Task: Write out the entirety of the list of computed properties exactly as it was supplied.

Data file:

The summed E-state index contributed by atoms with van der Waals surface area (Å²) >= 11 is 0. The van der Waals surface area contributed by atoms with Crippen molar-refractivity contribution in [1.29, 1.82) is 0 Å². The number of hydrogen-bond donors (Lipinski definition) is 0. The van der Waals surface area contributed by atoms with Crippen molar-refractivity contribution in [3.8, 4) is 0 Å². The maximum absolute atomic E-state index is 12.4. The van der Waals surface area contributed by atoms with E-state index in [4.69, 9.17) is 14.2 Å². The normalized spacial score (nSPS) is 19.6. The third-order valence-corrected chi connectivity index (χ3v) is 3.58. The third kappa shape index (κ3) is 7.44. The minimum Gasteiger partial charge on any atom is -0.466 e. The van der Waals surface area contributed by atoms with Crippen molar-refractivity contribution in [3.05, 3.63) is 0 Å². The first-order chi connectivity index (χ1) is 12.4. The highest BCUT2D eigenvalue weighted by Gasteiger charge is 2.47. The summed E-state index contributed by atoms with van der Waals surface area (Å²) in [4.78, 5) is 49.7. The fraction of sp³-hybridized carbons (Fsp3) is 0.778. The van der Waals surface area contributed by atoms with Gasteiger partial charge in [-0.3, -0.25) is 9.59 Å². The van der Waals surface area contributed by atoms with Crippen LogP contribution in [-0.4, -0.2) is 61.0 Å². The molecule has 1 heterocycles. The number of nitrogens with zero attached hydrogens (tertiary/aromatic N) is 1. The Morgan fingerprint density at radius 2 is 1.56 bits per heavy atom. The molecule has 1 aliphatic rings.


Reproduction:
The summed E-state index contributed by atoms with van der Waals surface area (Å²) >= 11 is 0. The van der Waals surface area contributed by atoms with Crippen molar-refractivity contribution in [1.29, 1.82) is 0 Å². The number of hydrogen-bond donors (Lipinski definition) is 0. The van der Waals surface area contributed by atoms with Crippen molar-refractivity contribution in [3.8, 4) is 0 Å². The maximum absolute atomic E-state index is 12.4. The van der Waals surface area contributed by atoms with E-state index in [4.69, 9.17) is 14.2 Å². The normalized spacial score (nSPS) is 19.6. The third-order valence-corrected chi connectivity index (χ3v) is 3.58. The third kappa shape index (κ3) is 7.44. The minimum Gasteiger partial charge on any atom is -0.466 e. The van der Waals surface area contributed by atoms with Crippen molar-refractivity contribution in [3.05, 3.63) is 0 Å². The first-order chi connectivity index (χ1) is 12.4. The highest BCUT2D eigenvalue weighted by Gasteiger charge is 2.47. The summed E-state index contributed by atoms with van der Waals surface area (Å²) in [4.78, 5) is 49.7. The fraction of sp³-hybridized carbons (Fsp3) is 0.778. The van der Waals surface area contributed by atoms with Gasteiger partial charge in [-0.3, -0.25) is 9.59 Å². The van der Waals surface area contributed by atoms with Crippen LogP contribution in [-0.4, -0.2) is 61.0 Å². The molecule has 1 heterocycles. The number of nitrogens with zero attached hydrogens (tertiary/aromatic N) is 1. The Morgan fingerprint density at radius 2 is 1.56 bits per heavy atom. The molecule has 1 aliphatic rings.